The "staggering" increase in North Dakota's prison population stands in stark contrast to the perception North Dakotans have of themselves. It represents a cultural shift in attitudes and policy that undermines history and heritage that, until a couple of decades ago, were distinguished by counting the fewest prisoners in state prisons and local jails. Now those facilities are at or near capacity, and projections indicate the population of the state's prison population will jump by at least 67 percent in the next 10 years. There is nothing to be proud about in those numbers.
In testimony to legislators this week, Department of Corrections officials sounded the alarm. They emphasized that even as the state spent hundreds of millions on a new prison, capacity will be strained in a few years if incarceration trends continue. And they likely will continue because of what one official described as "a culture of criminalization." That is, a change in law enforcement and the justice system that categorizes conduct previously not viewed as criminal as crime. Therefore, more offenders, many of whom are not violent or dangerous, go to prison.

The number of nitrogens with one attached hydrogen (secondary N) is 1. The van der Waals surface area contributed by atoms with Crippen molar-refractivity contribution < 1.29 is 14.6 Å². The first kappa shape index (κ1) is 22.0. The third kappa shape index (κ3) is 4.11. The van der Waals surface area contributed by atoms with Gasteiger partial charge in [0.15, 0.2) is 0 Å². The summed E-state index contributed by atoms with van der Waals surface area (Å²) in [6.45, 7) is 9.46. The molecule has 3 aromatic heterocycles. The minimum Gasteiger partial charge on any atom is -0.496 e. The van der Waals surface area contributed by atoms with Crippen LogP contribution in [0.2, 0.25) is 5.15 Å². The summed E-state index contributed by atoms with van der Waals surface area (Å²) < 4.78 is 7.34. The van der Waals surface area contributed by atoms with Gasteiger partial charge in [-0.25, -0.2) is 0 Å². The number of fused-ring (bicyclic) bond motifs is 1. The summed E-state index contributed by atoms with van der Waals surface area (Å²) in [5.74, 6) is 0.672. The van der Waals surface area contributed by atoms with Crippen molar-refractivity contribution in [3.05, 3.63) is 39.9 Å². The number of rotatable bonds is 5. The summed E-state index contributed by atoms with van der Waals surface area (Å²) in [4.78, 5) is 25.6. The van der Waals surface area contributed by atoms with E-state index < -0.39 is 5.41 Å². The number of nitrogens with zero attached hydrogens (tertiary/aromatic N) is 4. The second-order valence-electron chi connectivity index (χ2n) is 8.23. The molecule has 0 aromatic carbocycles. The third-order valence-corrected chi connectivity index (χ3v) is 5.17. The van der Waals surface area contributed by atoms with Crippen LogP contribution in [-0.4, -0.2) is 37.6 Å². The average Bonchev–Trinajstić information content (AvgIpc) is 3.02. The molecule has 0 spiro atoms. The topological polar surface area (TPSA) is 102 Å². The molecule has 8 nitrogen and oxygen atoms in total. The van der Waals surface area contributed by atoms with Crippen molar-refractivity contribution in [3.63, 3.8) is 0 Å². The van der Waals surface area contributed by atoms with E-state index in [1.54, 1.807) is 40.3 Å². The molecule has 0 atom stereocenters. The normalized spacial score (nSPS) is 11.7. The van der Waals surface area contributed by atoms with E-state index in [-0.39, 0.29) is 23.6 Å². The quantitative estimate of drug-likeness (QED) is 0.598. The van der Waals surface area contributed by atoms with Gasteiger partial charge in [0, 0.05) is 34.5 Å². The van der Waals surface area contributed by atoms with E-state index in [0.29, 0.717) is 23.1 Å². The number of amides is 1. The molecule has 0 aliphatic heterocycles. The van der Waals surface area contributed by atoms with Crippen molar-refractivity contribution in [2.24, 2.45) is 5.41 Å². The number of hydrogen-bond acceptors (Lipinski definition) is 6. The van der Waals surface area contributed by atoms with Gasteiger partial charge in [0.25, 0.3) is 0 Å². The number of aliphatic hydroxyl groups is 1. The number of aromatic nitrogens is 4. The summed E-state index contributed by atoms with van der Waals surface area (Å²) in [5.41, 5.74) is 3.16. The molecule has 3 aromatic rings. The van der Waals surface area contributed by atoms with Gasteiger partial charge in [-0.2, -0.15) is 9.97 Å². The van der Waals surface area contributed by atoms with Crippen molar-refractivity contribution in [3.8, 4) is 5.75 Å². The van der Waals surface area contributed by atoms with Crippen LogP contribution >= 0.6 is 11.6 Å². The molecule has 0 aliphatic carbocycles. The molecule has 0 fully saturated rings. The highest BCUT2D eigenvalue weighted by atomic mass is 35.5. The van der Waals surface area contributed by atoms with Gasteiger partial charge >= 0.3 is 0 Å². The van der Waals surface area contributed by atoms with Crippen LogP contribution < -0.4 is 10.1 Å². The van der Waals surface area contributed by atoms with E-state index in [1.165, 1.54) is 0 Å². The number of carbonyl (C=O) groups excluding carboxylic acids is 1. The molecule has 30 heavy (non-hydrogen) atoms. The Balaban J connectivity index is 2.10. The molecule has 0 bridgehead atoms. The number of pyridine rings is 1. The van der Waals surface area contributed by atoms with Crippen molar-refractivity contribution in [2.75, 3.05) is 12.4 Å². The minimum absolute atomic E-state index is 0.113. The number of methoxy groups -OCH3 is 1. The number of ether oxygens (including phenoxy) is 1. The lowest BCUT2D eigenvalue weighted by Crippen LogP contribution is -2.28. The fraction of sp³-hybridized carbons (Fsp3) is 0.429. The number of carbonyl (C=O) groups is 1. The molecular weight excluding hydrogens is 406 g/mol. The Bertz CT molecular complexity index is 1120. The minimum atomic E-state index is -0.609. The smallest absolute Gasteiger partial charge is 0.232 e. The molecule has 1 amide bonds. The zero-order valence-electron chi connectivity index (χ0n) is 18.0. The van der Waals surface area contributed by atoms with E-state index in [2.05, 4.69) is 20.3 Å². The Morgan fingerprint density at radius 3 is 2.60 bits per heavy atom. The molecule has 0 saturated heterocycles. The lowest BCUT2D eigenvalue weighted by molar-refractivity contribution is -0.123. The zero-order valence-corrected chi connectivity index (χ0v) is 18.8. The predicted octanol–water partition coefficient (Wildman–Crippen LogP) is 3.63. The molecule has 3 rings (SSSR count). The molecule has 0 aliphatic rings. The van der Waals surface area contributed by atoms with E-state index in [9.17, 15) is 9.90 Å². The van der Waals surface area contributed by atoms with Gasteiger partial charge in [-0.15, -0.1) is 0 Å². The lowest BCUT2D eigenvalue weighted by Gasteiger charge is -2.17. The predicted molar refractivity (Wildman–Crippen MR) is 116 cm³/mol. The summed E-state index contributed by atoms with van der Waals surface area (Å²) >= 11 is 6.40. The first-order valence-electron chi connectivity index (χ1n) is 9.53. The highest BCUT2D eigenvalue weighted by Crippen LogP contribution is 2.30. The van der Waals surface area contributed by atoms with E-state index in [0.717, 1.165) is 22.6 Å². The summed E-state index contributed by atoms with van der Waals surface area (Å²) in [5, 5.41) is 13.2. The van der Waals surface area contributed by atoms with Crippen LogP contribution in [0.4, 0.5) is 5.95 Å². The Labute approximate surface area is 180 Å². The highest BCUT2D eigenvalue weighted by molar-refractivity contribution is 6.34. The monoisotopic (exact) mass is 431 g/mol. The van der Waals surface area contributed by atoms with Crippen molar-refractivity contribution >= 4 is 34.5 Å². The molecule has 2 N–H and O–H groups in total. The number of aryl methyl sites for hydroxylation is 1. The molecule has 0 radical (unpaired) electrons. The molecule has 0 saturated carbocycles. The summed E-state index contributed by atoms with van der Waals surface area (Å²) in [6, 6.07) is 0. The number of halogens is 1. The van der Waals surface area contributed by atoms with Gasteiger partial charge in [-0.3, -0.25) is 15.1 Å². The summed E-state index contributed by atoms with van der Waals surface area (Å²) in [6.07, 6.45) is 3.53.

North Dakota is particularly guilty of using the corrections system as a dumping ground for mentally ill offenders because the state lacks adequate treatment options. Also, sentencing guidelines and legislative mandates demand jail time for nonviolent offenders and minor drug infractions. Judges often have no good choices. The result is monumental costs to taxpayers for little or no return to society.
The cost is out of control. The state has spent hundreds of millions of dollars on new prison space, and tens of millions more are spent every year on unnecessary incarcerations. Instead of funding alternatives to prison, such as mental health services, ramped-up probation and other sentencing alternatives, the Legislature has poured money into bricks and mortar. It's a losing formula, as the numbers confirm. Is North Dakota safer? Is the crime rate down?
Well, say some lawmakers, it's about "those people" coming into oil country. It's about "those people" being settled in the big cities. That sort of self-serving parochialism won't cut it. The system is broken, having been manipulated by cynical politicians to shore up their tough-on-crime sham.
It's time to be smart on crime. It's time to concede that the system as structured now is about retribution and revenge, not rehabilitation and corrections. It's time to redirect money from prison cells to crime prevention, mental health services and community-based options.